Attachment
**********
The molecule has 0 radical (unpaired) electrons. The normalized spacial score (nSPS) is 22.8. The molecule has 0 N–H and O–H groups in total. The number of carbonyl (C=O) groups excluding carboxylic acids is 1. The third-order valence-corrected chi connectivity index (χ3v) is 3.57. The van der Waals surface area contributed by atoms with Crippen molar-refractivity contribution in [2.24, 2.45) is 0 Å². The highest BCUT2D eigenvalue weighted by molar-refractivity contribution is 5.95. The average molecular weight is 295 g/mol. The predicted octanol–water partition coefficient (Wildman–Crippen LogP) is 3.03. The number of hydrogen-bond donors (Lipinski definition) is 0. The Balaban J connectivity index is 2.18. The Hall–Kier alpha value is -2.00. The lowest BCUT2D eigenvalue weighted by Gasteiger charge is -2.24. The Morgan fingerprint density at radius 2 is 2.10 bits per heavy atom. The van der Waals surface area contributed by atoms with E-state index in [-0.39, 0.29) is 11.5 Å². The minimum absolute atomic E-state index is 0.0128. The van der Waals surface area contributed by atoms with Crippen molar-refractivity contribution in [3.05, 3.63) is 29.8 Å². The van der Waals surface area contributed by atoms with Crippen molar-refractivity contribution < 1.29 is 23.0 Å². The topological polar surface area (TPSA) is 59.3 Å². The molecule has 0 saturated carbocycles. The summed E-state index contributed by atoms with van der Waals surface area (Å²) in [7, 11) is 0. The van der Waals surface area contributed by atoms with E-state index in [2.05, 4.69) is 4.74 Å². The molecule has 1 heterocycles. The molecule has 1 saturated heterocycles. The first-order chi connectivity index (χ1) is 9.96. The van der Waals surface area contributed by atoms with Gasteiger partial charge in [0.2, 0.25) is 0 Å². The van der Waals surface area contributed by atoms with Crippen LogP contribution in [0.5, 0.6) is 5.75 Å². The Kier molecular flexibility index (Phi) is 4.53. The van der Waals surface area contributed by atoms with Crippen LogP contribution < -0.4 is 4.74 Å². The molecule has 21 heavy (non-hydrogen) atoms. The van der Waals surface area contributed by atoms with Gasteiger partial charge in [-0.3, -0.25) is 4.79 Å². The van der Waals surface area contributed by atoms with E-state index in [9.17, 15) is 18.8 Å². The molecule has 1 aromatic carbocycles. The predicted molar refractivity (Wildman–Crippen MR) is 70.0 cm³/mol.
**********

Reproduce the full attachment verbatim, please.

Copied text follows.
The molecule has 0 radical (unpaired) electrons. The normalized spacial score (nSPS) is 22.8. The molecule has 0 N–H and O–H groups in total. The number of carbonyl (C=O) groups excluding carboxylic acids is 1. The third-order valence-corrected chi connectivity index (χ3v) is 3.57. The van der Waals surface area contributed by atoms with Crippen molar-refractivity contribution in [2.24, 2.45) is 0 Å². The highest BCUT2D eigenvalue weighted by molar-refractivity contribution is 5.95. The average molecular weight is 295 g/mol. The predicted octanol–water partition coefficient (Wildman–Crippen LogP) is 3.03. The number of hydrogen-bond donors (Lipinski definition) is 0. The Balaban J connectivity index is 2.18. The Hall–Kier alpha value is -2.00. The lowest BCUT2D eigenvalue weighted by Gasteiger charge is -2.24. The Morgan fingerprint density at radius 2 is 2.10 bits per heavy atom. The van der Waals surface area contributed by atoms with E-state index in [-0.39, 0.29) is 11.5 Å². The minimum absolute atomic E-state index is 0.0128. The van der Waals surface area contributed by atoms with Crippen molar-refractivity contribution in [3.05, 3.63) is 29.8 Å². The van der Waals surface area contributed by atoms with Crippen molar-refractivity contribution < 1.29 is 23.0 Å². The topological polar surface area (TPSA) is 59.3 Å². The molecule has 0 saturated carbocycles. The summed E-state index contributed by atoms with van der Waals surface area (Å²) in [7, 11) is 0. The van der Waals surface area contributed by atoms with E-state index in [2.05, 4.69) is 4.74 Å². The molecule has 1 heterocycles. The molecule has 1 saturated heterocycles. The first-order chi connectivity index (χ1) is 9.96. The van der Waals surface area contributed by atoms with Gasteiger partial charge in [0.2, 0.25) is 0 Å². The van der Waals surface area contributed by atoms with Crippen LogP contribution in [0.5, 0.6) is 5.75 Å². The Kier molecular flexibility index (Phi) is 4.53. The van der Waals surface area contributed by atoms with Crippen LogP contribution < -0.4 is 4.74 Å². The molecule has 21 heavy (non-hydrogen) atoms. The van der Waals surface area contributed by atoms with Gasteiger partial charge in [-0.3, -0.25) is 4.79 Å². The van der Waals surface area contributed by atoms with E-state index in [9.17, 15) is 18.8 Å². The molecule has 1 aromatic carbocycles. The predicted molar refractivity (Wildman–Crippen MR) is 70.0 cm³/mol.